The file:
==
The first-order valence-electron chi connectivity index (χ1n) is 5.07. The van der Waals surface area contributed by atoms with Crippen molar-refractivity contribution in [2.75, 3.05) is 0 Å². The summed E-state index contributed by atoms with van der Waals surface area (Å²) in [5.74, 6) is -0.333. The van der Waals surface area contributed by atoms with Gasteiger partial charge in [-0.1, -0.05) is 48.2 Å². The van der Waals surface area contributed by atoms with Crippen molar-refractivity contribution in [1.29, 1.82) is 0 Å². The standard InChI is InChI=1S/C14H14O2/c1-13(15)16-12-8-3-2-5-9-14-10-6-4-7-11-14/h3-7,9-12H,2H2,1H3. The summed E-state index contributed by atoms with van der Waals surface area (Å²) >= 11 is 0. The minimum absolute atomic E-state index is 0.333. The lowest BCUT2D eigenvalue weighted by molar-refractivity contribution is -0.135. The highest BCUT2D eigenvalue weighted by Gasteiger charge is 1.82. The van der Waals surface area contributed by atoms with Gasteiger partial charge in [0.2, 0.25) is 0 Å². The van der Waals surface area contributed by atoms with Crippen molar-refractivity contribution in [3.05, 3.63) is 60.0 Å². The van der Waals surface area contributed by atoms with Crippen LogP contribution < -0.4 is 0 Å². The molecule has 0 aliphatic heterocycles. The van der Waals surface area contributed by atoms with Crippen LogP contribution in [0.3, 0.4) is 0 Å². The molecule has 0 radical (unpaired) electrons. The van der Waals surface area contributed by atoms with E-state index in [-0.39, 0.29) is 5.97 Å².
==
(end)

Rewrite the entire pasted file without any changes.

The first-order valence-electron chi connectivity index (χ1n) is 5.07. The van der Waals surface area contributed by atoms with Crippen molar-refractivity contribution in [2.75, 3.05) is 0 Å². The summed E-state index contributed by atoms with van der Waals surface area (Å²) in [5.74, 6) is -0.333. The van der Waals surface area contributed by atoms with Gasteiger partial charge in [-0.1, -0.05) is 48.2 Å². The van der Waals surface area contributed by atoms with Crippen molar-refractivity contribution in [1.29, 1.82) is 0 Å². The standard InChI is InChI=1S/C14H14O2/c1-13(15)16-12-8-3-2-5-9-14-10-6-4-7-11-14/h3-7,9-12H,2H2,1H3. The summed E-state index contributed by atoms with van der Waals surface area (Å²) >= 11 is 0. The minimum absolute atomic E-state index is 0.333. The lowest BCUT2D eigenvalue weighted by molar-refractivity contribution is -0.135. The highest BCUT2D eigenvalue weighted by Gasteiger charge is 1.82. The van der Waals surface area contributed by atoms with Gasteiger partial charge in [0.2, 0.25) is 0 Å². The van der Waals surface area contributed by atoms with Crippen molar-refractivity contribution in [3.05, 3.63) is 60.0 Å². The van der Waals surface area contributed by atoms with Crippen LogP contribution < -0.4 is 0 Å². The molecule has 0 aliphatic heterocycles. The van der Waals surface area contributed by atoms with Crippen LogP contribution in [0.3, 0.4) is 0 Å². The molecule has 0 radical (unpaired) electrons. The van der Waals surface area contributed by atoms with E-state index in [-0.39, 0.29) is 5.97 Å².